UST Law Dean Divina says 'nothing wrong' in joining fraternities

MANILA, Philippines (UPDATED) – The dean of the University of Santo Tomas Faculty of Civil Law defended fraternities and said there was nothing inherently wrong with joining such organizations.

Dean Nilo Divina, himself a member of the Aegis Juris fraternity, said this on Monday, September 25, during the hearing of the Senate committee on public order on the death of Horacio Castillo III due to hazing.

“There’s nothing wrong with joining fraternities…a noble organization. It exists for noble camaraderie, to give support to one another,” Divina said.

Divina then condemned hazing and said violence does not automatically equate to such organizations, which are infamous for their difficult initiation rites. (READ: Facebook Messenger chat may give clues to Castillo's hazing death)

“Hazing is wrong in all accounts. But hazing is not synonymous to joining fraternities,” Divina said.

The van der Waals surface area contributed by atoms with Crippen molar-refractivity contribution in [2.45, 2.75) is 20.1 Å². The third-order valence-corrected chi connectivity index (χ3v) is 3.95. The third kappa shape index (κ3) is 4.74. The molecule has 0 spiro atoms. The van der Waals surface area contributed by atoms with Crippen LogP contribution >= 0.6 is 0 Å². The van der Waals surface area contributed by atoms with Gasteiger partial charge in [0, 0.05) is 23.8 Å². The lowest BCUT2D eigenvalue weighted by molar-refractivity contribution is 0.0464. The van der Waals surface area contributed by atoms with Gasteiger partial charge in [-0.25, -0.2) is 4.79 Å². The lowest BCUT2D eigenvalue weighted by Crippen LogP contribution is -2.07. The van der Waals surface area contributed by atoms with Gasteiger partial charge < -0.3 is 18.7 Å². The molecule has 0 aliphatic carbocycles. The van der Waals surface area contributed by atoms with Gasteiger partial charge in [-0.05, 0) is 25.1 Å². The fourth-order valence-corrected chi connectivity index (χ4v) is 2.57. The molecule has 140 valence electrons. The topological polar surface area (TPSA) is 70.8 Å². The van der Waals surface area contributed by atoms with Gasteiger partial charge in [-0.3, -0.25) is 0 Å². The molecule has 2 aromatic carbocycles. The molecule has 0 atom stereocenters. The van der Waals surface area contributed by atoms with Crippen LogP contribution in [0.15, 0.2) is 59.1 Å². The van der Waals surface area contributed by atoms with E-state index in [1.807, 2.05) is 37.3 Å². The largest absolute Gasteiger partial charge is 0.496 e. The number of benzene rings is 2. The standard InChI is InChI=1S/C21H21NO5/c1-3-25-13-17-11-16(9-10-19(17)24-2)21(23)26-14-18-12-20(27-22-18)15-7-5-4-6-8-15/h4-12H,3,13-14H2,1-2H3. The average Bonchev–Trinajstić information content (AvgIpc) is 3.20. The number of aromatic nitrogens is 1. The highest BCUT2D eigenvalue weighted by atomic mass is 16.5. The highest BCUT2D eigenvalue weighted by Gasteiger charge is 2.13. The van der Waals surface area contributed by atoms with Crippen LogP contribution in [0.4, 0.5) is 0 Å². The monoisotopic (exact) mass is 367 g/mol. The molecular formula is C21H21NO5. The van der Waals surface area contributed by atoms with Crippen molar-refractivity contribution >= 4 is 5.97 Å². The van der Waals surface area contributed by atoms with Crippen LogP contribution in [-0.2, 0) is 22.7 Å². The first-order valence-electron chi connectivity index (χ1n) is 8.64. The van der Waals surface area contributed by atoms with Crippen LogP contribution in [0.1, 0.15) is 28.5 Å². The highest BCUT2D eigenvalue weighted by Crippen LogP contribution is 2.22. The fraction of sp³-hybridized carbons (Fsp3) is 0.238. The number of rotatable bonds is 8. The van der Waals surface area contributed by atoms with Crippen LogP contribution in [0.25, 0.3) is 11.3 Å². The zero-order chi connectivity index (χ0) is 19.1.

Asked by Senate Minority Leader Franklin Drilon on his stance on the Anti-Hazing Law, Divina said violent initiation rites should be "completely" banned.

"It be banned completely and totally prohibited. But initiations that do not cause psychological harm, physical injury should be allowed. There are many ways of determining neophytes' resolve to join the fraternity," Divina said.

Divina maintained he took a leave of absence from the fraternity when he became dean some 8 years ago.

On September 17, the body of Castillo was found wrapped in a blanket on a pavement in Tondo, Manila. He was declared dead on arrival at the Chinese General Hospital.

Castillo died due to injuries his parents believed were from fraternity hazing. The father said his son was recruited to the Aegis Juris Fraternity – an organization based at the UST law school. (READ: Aegis Juris fraternity members barred from entering UST)

Divina said he immediately called the parents upon finding out about the incident and said he vowed to find justice for Castillo.

So far, 3 Aegis Juris members have been named principal suspects in Castillo's death. So far, 20 members of the fraternity are on the immigration's lookout list. – Rappler.com

Camille Elemia

Camille Elemia is Rappler's lead reporter for media, disinformation, and democracy. She won an ILO award in 2017. She received the prestigious Fulbright-Hubert Humphrey fellowship in 2019, allowing her to further study media and politics in the US. Email camille.elemia@rappler.com

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